“We do not offer repair services”
You heard it here first.
- Buyer: “How does the water heater look? Do you recommend it be replaced?”
- Inspector: “Hold on, before I answer, let me check the back of my van to see if I have a new one that I can install.”
That is a great Ideas for all who feel that way. Unless you are also a Licensed Plumber.
I’ve explained to the FAR that the only way to sort it out is to recommend either InterNACHI members or CMIs exclusively. InterNACHI members and CMIs are prohibited from offering repair services regardless of the other licenses they may possess.
Excellent. But why limit that to Florida? It should be blasted internationally.
Conspectors abound, everywhere.
Yes they are and many of them are members of this organization and damn fine inspectors.
I highly suggest any of you that are contractors open you eyes and speak up for yourselves.
There are good professional inspectors who were, at one time, contractors and who apply their knowledge toward the field of inspections.
But contractors who also inspect…are contractors. Not inspectors. This association has a duty to inform the public of such.
We are all business men and free to make our own choices…but we are accountable for those choices. When we choose not to fully commit ourselves to the career field that is represented by the “International Association of Certified Home Inspectors”…we should not expect that association to fully commit to stand behind us, either.
If I were Nick, I would offer “Associate Membership” to vendors, contractors, real estate salesmen, or others that want to support the association but their names would never appear on any database recommending them to the public as “home inspectors”.
I like this ad.
Why hire just a licensed Florida inspector when you can hire a Florida Licensed General Contractor who is also a home Inspector. Only a Licensed Florida General Contractor has the knowledge it takes to build your home and his years of construction experience make him a far better choice.
Why don’t you have Andy make that into a cartoon!
I think part of it has to do with the fact that a professional inspector is tasked to observe and report on the defective conditions that have been left behind by Florida Licensed Contractors. How do they know that by hiring another Florida Licensed Contractor that they are not hiring someone trained by the same Florida Licensed Contractor who grossly oversized the HVAC system and put the insulation in the attic upside down?
I think another part of it has to do with why a hamburger flipper at McDonalds who knows how to cook food is not necessarily a wise choice for a person to consult as a Dietician.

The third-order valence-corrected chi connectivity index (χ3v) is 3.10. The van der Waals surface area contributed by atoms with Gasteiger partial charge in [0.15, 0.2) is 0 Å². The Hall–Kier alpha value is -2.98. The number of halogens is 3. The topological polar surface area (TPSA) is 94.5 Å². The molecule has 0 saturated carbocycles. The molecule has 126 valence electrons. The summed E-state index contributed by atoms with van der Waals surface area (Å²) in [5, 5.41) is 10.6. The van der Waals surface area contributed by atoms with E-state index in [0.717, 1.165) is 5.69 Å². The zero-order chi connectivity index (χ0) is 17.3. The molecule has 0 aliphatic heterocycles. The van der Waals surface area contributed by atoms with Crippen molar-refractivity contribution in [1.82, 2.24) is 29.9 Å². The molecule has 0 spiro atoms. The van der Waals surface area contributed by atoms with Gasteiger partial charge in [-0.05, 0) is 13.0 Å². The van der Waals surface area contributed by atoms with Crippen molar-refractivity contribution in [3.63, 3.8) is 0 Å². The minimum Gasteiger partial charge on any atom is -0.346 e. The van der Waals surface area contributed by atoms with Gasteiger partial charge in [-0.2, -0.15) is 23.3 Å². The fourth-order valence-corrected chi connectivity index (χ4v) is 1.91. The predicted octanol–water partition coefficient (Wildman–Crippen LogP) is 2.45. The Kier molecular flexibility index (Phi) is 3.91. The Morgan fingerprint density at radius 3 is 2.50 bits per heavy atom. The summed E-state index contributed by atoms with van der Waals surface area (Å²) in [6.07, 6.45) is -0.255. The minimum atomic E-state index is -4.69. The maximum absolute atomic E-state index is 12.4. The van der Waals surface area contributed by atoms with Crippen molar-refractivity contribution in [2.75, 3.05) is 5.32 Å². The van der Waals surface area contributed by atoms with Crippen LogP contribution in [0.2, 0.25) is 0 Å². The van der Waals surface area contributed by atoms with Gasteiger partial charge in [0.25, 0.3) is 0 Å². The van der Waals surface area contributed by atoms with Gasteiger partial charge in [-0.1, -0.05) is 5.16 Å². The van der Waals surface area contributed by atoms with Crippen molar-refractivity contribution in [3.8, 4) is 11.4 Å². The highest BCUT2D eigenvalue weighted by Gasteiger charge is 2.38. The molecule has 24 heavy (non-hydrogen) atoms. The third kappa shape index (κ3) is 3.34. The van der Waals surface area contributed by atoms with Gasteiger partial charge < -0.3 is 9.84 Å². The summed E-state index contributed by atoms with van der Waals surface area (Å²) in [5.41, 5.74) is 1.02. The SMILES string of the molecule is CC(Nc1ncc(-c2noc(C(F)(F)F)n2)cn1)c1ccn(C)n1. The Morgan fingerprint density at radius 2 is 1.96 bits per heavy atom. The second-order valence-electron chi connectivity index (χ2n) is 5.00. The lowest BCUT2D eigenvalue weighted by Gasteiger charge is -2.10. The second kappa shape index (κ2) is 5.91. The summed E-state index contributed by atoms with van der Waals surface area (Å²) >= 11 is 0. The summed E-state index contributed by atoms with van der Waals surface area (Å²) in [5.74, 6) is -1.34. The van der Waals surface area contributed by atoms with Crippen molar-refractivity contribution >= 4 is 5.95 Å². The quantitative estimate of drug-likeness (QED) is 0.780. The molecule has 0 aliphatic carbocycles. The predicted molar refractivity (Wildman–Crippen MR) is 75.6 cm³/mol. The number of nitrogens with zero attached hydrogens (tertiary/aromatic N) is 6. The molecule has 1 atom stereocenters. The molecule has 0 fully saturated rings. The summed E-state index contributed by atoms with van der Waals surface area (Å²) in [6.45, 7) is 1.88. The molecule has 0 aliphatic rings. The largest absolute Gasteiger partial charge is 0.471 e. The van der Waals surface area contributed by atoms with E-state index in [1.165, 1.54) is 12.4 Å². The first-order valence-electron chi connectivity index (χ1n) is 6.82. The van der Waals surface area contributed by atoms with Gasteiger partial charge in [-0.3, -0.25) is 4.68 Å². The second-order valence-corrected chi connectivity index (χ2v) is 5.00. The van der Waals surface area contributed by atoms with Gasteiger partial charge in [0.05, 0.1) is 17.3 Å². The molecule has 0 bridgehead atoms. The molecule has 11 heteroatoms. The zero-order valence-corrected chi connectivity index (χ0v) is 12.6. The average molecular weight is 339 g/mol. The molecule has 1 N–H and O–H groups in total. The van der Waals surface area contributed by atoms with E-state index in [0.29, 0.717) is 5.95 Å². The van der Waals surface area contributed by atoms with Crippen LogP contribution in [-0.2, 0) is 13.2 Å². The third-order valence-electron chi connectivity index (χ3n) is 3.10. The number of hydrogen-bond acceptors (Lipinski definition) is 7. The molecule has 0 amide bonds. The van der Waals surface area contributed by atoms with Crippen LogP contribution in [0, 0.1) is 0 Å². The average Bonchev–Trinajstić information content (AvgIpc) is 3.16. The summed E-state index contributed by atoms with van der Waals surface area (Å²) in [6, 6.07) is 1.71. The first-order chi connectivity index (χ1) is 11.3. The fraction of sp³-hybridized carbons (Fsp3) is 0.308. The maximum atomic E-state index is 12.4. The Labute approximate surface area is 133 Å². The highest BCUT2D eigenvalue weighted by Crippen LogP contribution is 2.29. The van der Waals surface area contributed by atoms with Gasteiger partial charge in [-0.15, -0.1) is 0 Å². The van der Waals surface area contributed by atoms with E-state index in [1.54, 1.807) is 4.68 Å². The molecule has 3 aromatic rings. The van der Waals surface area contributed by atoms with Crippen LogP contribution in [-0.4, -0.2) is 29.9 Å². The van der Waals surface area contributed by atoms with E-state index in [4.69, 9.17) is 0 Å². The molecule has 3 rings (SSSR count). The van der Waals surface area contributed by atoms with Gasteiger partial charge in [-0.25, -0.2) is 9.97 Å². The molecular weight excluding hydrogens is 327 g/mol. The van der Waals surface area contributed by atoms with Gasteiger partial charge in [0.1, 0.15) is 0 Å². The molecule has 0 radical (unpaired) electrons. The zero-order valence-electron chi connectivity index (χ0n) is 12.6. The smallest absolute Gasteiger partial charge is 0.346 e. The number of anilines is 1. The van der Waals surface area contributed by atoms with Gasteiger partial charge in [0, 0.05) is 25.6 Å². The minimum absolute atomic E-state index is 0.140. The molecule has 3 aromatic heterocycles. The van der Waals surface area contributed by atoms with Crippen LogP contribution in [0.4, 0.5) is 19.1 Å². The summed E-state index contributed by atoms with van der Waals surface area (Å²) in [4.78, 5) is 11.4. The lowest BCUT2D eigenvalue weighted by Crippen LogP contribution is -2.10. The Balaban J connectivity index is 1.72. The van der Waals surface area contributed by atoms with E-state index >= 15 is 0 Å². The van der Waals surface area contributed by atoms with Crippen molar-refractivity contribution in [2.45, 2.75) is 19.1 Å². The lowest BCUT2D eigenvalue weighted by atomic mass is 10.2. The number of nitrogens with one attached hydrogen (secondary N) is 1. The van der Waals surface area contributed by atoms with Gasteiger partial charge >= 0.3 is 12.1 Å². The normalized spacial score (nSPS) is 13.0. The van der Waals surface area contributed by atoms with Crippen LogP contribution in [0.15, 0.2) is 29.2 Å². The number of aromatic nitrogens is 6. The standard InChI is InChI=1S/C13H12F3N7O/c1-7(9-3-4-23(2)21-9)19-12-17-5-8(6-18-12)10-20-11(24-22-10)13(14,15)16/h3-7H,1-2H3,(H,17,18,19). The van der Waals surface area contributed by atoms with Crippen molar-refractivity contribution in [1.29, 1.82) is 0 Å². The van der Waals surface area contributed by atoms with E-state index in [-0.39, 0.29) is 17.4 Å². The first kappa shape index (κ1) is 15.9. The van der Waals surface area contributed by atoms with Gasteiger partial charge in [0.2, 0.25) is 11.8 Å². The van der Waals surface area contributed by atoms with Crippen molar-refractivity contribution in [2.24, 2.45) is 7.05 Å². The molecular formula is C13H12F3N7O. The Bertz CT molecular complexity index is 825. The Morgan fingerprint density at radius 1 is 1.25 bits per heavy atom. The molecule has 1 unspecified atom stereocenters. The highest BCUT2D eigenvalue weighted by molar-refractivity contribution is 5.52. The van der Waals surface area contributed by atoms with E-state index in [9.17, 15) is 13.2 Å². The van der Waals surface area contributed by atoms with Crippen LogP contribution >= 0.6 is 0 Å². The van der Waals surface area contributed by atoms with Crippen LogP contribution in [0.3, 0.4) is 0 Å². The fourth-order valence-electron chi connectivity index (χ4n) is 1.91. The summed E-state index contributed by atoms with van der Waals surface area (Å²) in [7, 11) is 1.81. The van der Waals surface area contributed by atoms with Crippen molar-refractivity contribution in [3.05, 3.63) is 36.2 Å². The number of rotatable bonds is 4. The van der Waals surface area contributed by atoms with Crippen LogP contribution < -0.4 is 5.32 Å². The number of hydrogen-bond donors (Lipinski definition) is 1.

I think another part of it has to do with the fact that successful Florida Licensed Contractors do not voluntarily leave a successful Florida contracting business to do home inspections.
While former contractors can certainly learn how to be good inspectors, after committing themselves to the training and practice, it is not something that they can simply step into like a pair of old shoes…simply because they used to apply shingles to roofs.
So I have a question… If one is the president of a FL corporation that is a home inspection company and the President of a FL corporation that is a Lic G.C Company …what is he in regards to the heated debate here on this forum. Should he be excempt from doing home inspections as seems to be the feel of this debate by many ?
The home buyer and home seller…who are depending upon the inspection report as being objective…have a right to expect, in that regard, that it was written to describe the present condition of the house and its systems.
Any possibility of the report actually being a job bid by which the “inspector” could gain financially from the information that it contains renders it to be a worthless document in that regard.
How about this ad?
**My contractor can’t fix anything!
**and that’s why we use him… for inspections
Make sure your inspector is a member of InterNACHI
I get it and you get it, but I think that it lacks clarity to one not familiar with the topic.
You are right I do not fix crap and never have . New construction for me is the only way to go. I sure as hell would not do an inspection for free trying to get some repair work out of it. The thought is ludicrous.
Don’t let a contractor inspector your home or you will be paying to have something/anything repaired. Let an Inspector inspect, only. Pay to inspect or get ready for repairs.
Unfortunately, not all contractors are as smart and ethical as you.
Lets face it. If the construction industry was in full force like it was a few years ago the contractors wouldn’t lower themself to do inspections. They saw an easy buck and jumped on it.
Then why are you arguing so vehemently for the right to make repairs if you don’t do them? You seem to think this law would apply only to YOU, as if it is a personal attempt to keep you from doing side work. This isn’t hard to understand; if you inspect the home, than you should not be doing any work or repairs, upgrades, remodeling, etc. for a period of time so as to avoid the appearance of a conflict of interest. After a year, if they still want you to make repairs, etc. than have at it. Laws are not enacted to keep honest men in check. They don’t need laws or regulations as they keep themselves in check and do what is right when no one is looking.